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Electricity from Renewable Resources: Status, Prospects, and Impediments
sources remains small. Though continued technological advances are critical, economic, political, and deployment-related factors and public acceptance also are key factors in determining the contribution of renewable electricity. Meeting the opportunity that renewables offer to improve the environment and energy and economic security will require a huge scale-up in deployment and increased costs over current fossil-fuel generating technologies. Additional requirements include the capacity to more efficiently manufacture and deploy equipment for the generation of electricity from renewables and policies that have a positive impact on the competitiveness of renewables and the ease of integration of renewables into the electricity markets.
Box 1.1 outlines a history of major policy milestones for renewables. Martinot et al. (2005) separate the history of non-hydropower renewables policy into three distinctive phases. In response to the oil crisis and price shocks in the late 1970s, significant federal research funding was directed toward development of multiple alternative sources of energy and toward renewable resources in particular. The PURPA era was inaugurated with the passage of the Public Utility Regulatory Policies Act (PURPA) of 1978, which required public utilities to purchase power from qualifying renewable and combined heat and power facilities. In addition, state tax incentives, such as those offered in California and Colorado, provided further impetus to increase the use of renewables.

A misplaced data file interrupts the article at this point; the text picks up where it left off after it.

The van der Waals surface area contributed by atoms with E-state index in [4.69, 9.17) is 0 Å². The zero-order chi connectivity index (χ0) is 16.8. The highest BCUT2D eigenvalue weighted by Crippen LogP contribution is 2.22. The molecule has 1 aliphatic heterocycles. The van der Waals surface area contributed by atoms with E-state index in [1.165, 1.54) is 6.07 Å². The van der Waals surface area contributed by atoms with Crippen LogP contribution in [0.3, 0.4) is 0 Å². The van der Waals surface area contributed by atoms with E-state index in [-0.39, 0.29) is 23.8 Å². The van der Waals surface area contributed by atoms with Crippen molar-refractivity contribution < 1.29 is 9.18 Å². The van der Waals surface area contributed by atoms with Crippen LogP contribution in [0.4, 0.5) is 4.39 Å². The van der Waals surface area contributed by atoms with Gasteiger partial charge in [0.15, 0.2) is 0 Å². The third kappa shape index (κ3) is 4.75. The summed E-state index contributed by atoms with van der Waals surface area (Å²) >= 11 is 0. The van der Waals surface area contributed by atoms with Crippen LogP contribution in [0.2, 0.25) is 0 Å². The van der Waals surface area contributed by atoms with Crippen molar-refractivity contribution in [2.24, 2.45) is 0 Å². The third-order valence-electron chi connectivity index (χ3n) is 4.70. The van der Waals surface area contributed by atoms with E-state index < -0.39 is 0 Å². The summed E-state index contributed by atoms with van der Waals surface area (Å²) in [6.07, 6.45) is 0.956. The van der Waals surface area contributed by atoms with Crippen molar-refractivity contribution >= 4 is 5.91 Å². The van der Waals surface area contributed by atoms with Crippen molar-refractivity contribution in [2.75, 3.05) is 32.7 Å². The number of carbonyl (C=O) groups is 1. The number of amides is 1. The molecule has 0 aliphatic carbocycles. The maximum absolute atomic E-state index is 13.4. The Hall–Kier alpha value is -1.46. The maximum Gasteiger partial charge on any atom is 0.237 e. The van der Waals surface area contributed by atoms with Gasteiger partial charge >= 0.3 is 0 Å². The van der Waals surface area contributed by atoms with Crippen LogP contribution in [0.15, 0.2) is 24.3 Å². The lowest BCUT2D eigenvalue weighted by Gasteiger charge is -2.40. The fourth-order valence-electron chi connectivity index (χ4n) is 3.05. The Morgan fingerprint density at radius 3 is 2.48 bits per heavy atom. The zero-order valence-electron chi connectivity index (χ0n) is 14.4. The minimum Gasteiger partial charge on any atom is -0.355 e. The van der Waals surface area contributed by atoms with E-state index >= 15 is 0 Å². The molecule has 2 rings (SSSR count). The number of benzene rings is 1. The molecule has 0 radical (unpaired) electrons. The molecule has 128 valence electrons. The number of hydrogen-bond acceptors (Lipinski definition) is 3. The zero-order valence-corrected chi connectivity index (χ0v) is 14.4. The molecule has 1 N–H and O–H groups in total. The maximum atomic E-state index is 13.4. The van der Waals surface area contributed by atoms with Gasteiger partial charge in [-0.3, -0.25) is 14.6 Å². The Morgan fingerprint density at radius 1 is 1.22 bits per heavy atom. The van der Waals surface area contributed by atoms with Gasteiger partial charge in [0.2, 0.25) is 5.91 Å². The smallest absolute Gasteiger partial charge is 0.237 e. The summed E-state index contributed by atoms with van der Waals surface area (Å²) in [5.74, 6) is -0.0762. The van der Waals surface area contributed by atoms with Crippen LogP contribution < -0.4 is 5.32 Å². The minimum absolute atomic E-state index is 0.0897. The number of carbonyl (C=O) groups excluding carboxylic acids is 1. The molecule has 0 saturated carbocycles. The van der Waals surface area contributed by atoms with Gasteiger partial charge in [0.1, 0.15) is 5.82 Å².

A period of stagnation followed the late 1970s. Progress in the development of renewables slowed as energy prices declined. Financial incentives were cut, and the electric power sector entered a period of restructuring. The mid-1980s saw a decrease in real prices for natural gas (Figure 1.1), which spurred considerable growth in the development of natural-gas-fired electricity generation plants. In addition, the annual growth in electricity demand slowed from an average of 6 percent during the 1960s and 1970s to less than 3 percent in the 1980s (EIA, 2008a). This drop reduced the price for renewables paid under PURPA. Martinot et al. (2005) note that this period lasted from about 1990 to 1997, and only a very small amount of non-hydroelectric renewables development occurred during that period.